• Dr Sonal Naran

All about your child’s Dental consultation


When should I take my child to the Dentist?

This is a common question that most parents ask. Should it be when your child gets their first tooth? Or do you wait until they get all their teeth?

According to the American Dental Association and the American Academy of Paediatric Dentistry, your child’s first scheduled dental visit should occur within six months of the first tooth erupting, but no later than the child's first birthday.


But why should they go so early?

The first appointment focuses on familiarizing the child with the dental environment, and allowing your child to meet the Dentist. Usually, this wouldn’t be a proper consultation, and the Dentist will just glance in your child’s mouth to make sure there are no major problems and that the teeth are erupting correctly. Having the first appointment early also prevents a child from having a “fear” of the Dentist.



…And after the first appointment?

It is advisable to take your child to the Dentist every 6 months (unless the Dentist has

asked to see them sooner). It is crucial to bring your child to the Dentist for simple check-ups, rather than only when they are in pain.

At age 3, a full exam will be done. If your child is managing with the exam, a full polishing will also be done, and in most cases, fluoride treatment will be performed to prevent cavities. Your child will learn how to brush their teeth and the importance of it. The parents will also be given techniques to help brush their child’s teeth and introduce flossing.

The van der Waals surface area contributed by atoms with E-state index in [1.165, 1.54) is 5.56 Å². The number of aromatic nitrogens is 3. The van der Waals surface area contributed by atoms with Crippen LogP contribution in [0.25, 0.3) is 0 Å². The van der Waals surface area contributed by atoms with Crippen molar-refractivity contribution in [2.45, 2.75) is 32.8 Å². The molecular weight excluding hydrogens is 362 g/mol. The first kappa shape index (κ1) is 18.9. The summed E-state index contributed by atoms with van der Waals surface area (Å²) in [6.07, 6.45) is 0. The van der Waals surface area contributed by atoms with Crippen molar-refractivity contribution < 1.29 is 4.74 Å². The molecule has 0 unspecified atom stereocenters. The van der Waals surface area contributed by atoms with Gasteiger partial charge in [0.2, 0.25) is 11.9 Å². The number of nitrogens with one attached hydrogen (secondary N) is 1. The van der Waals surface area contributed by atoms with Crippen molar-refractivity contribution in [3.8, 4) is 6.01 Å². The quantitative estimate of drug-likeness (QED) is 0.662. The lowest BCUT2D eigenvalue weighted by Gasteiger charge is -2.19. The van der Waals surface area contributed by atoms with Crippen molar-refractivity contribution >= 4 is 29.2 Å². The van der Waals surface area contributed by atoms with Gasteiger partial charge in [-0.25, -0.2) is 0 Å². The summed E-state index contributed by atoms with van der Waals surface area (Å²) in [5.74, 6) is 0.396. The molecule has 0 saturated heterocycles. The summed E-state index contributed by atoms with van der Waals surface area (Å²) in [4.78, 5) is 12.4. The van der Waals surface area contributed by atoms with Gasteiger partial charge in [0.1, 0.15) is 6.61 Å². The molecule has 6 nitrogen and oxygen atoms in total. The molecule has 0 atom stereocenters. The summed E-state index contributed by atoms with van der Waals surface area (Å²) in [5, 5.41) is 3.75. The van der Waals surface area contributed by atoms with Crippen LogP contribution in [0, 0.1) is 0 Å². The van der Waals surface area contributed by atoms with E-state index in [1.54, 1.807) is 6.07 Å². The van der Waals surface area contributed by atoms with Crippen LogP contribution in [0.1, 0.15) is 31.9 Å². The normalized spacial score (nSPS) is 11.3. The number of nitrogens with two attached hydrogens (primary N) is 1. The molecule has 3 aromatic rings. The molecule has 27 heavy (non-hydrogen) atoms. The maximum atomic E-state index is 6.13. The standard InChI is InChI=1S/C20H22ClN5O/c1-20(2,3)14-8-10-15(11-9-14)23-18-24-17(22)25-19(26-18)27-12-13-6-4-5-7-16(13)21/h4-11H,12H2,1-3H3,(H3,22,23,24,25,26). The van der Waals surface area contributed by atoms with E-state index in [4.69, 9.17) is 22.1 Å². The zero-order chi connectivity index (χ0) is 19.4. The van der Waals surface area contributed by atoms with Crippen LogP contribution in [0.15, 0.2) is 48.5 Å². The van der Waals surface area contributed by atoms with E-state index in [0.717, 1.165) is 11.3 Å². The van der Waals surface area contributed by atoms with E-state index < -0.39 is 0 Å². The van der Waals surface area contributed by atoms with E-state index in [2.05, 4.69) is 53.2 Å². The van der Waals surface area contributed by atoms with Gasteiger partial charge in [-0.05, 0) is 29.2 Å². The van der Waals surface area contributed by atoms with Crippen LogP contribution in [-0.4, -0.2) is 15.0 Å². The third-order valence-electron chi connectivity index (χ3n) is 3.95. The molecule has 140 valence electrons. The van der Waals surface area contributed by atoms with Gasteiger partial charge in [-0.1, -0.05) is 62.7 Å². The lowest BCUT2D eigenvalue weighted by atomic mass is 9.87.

Useful tips

· Talk to your child before bringing them in, explaining that it is not a painful procedure. Many animated videos show kids the process, and may help the child to be prepared.

· It is advisable not to tell the child that they are going elsewhere, and then bring them to the Dentist. The child will feel deceived and this will hamper their experience.

· It is normal for a child to cry, and it is important to allow the Dentist to try handle the situation, with the help of the parent.

· If the child behaved well during the appointment, it is a good idea to reinforce this behavior and reward them so that in future visits they know that if they behave well they will get a reward. If the opposite happens, do not scold them.

· And the most important tip is: Do not make the child scared of the Dentist – do not make threats. If the child misbehaves don't tell them that the Dentist will “pull their teeth out” or “give them a big injection”. This may sound strange, but unfortunately, it impacts the child’s thoughts on going to the Dentist. Dentists are not monsters, and a child needs to know that from the very beginning.


I hope that these tips have been useful. We, at Waterfall Dental & Prosthodontic Studio, would like your child to receive the best experience. If you would like to know any more information, or to book an appointment, contact us at 011-304 6865/4.


Images:

Permission has been granted to use photos of children


Sources:

American Dental Association

American Academy of Paediatric Dentistry

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